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Oceans set stage for human evolution

Temperature changes off the coast dried out East Africa 2 million years ago

5:10pm, February 18, 2012

VANCOUVER — Scientists may now be able to explain one of the key events that shaped human history: why East Africa got drier starting around 2 million years ago, with forests giving way to grasslands on which Homo could further evolve. Ocean temperature changes, especially the arrival of a strong warm/cool difference along the equator in the Indian Ocean, could have triggered the change.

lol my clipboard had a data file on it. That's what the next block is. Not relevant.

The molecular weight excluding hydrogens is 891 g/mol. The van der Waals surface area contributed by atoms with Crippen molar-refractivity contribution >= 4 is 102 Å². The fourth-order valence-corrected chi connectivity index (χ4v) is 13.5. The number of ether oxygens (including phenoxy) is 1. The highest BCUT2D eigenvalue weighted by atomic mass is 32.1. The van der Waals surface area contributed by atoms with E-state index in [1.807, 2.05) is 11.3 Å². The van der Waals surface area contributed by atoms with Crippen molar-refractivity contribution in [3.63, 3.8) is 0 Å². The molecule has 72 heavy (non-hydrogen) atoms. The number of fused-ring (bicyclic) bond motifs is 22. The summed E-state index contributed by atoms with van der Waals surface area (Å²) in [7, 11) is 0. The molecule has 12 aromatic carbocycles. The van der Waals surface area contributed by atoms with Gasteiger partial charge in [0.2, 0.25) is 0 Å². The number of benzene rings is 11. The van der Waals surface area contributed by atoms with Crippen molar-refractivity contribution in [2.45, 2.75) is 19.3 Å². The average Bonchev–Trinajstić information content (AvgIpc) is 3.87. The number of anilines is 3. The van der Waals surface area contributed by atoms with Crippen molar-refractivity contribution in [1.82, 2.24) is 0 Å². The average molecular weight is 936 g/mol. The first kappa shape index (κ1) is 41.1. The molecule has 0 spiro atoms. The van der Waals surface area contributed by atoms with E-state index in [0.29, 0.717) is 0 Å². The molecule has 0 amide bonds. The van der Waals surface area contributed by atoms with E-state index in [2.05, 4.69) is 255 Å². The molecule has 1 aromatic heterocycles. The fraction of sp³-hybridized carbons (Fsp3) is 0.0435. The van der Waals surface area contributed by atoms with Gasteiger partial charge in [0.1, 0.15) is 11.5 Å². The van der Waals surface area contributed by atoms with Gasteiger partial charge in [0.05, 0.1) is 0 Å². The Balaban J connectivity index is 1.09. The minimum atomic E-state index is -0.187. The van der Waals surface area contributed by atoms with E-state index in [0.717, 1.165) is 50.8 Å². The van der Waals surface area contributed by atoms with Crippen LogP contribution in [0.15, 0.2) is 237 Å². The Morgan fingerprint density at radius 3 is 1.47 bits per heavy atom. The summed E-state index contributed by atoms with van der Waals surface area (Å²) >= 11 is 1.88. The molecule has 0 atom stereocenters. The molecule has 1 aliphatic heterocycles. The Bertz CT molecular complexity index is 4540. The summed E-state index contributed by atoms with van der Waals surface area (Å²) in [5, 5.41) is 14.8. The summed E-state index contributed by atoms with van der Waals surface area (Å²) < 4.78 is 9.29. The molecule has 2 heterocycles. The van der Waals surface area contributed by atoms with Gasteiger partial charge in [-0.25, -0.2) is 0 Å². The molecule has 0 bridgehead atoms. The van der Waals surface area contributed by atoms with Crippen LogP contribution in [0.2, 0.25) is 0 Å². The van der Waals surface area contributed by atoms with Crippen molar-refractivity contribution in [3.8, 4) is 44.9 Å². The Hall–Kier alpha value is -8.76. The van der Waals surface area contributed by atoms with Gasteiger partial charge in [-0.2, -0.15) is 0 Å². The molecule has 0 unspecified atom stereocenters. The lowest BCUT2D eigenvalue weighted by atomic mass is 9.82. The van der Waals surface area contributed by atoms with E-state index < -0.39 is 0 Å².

“Those gradients are responsible for shifting rainfall towards or away from East Africa,” said Peter deMenocal, a paleoclimatologist at the Lamont-Doherty Earth Observatory in Palisades, N.Y. He presented new details about his idea on February 17 at the annual meeting of the American Association for the Advancement of Science.

Researchers infer that East Africa, where humans first evolved, started shifting toward grasslands by looking at data on the proportion of fossils of grazing animals, which peaked around 1.5 million years ago. Around

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